Following surgery, the risk of overdose from opioids is highest during the first month. Taking both short- and long-acting opioids also boosts the risk.
Stanford surgeon works to improve care for civilians in conflict zones
The goal is to design a humanitarian surgical response in conflict zones to avert preventable disability and deaths through modern, evidence-based care.
Surgery Saturday Instagram series takes you inside Stanford’s OR
Each Saturday, Stanford Medicine's Instagram gives followers a peek into the OR.
Biodesign fellows address surgical site infections
Researchers worked to solve the problem of surgical site infections, which can lead to longer hospital stays, additional surgeries, and higher mortality.
Young patient benefits from hospital’s bloodless surgery program
Ten-day-old Lola Garcia became the smallest infant in North America to receive bloodless open-heart surgery.
New operating suites will accommodate advanced technology, multiple uses
With the opening of the new Stanford Hospital and the Packard Children's surgical and imaging centers, Stanford Medicine will be redesigning surgical space.
Procedure helps young girl suffering from seizure disorder
Lucile Packard Children's Hospital Stanford is the only hospital in Northern California using the innovative ROSA™ technology to help children suffering from prolific seizure disorders.
Working to improve surgery in the developing world
Stanford surgeon Sherry Wren comments on the challenges of global surgery and gender differences in surgical care worldwide.
Symposium celebrates how Stanford led the way to heart surgery success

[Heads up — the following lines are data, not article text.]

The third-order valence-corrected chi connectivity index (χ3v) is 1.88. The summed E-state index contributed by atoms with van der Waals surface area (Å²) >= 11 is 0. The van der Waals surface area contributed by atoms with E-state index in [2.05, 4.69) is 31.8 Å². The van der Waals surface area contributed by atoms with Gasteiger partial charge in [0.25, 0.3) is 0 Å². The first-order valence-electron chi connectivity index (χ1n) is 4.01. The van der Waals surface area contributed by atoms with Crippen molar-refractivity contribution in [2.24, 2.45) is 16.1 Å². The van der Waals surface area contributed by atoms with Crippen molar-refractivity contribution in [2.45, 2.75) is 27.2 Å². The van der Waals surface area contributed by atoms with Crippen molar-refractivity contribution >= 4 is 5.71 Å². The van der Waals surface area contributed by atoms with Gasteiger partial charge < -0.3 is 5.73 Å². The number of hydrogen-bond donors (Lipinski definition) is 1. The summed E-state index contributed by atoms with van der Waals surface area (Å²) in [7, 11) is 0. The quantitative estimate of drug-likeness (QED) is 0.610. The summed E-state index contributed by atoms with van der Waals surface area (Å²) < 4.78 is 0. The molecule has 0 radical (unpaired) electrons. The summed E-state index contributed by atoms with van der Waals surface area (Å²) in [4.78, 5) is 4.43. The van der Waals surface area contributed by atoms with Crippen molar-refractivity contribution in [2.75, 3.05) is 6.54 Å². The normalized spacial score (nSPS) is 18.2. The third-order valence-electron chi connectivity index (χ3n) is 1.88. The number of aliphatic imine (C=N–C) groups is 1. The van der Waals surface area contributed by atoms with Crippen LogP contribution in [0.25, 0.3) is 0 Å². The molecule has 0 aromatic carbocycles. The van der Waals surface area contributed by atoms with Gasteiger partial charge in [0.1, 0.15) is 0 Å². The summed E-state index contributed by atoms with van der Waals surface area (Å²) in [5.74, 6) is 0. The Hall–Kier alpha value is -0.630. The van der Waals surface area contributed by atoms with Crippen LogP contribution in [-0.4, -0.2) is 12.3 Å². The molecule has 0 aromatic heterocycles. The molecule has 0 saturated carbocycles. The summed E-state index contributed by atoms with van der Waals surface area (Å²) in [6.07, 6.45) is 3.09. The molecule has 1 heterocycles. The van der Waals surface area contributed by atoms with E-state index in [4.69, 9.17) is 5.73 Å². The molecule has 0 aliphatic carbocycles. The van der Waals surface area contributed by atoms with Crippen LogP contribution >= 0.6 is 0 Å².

Fifty years after the first adult heart transplant in the U.S., the event featured doctors who've contributed to the development of heart transplantation.
New course highlights how surgeons can serve their communities
Two med students created a seminar series that showcases how surgeons can address health inequities.
Using virtual reality to “fly through” the brain before surgery
Doctors and patients can preview brain and spine procedures via virtual reality at the at the Stanford Neurosurgical Simulation and Virtual Reality Center.
Microtia team embraces 3-D printing to improve ear surgeries
To rebuild ears of children affected by microtia, a rare congenital ear deformity, Stanford physician-researchers have turned to 3-D printing. One in 5,000 children is born …
Educating the next generation of surgeons: A Q&A
Research shows that many medical students view surgeons as intimidating, competitive and predominantly male workaholics -- and these stereotypes can deter students from a surgical …
Checklist aims to help prevent surgical infections in Africa
For the last year, Stanford surgery resident Jared Forrester, MD, has been living in Ethiopia, tackling one of surgery’s most troubling issues – how to …
Robot-assisted surgery may not always be best, according to large Stanford study
Robotic surgery, or robotic-assisted surgery, has become increasingly prevalent during the past decade. But a new comprehensive study of more than 400 hospitals and about …
Heart surgery could benefit some babies with chromosome disorders
It was once rare for children with Down syndrome to undergo surgery to repair heart defects that are frequently associated with the disorder. Now, many …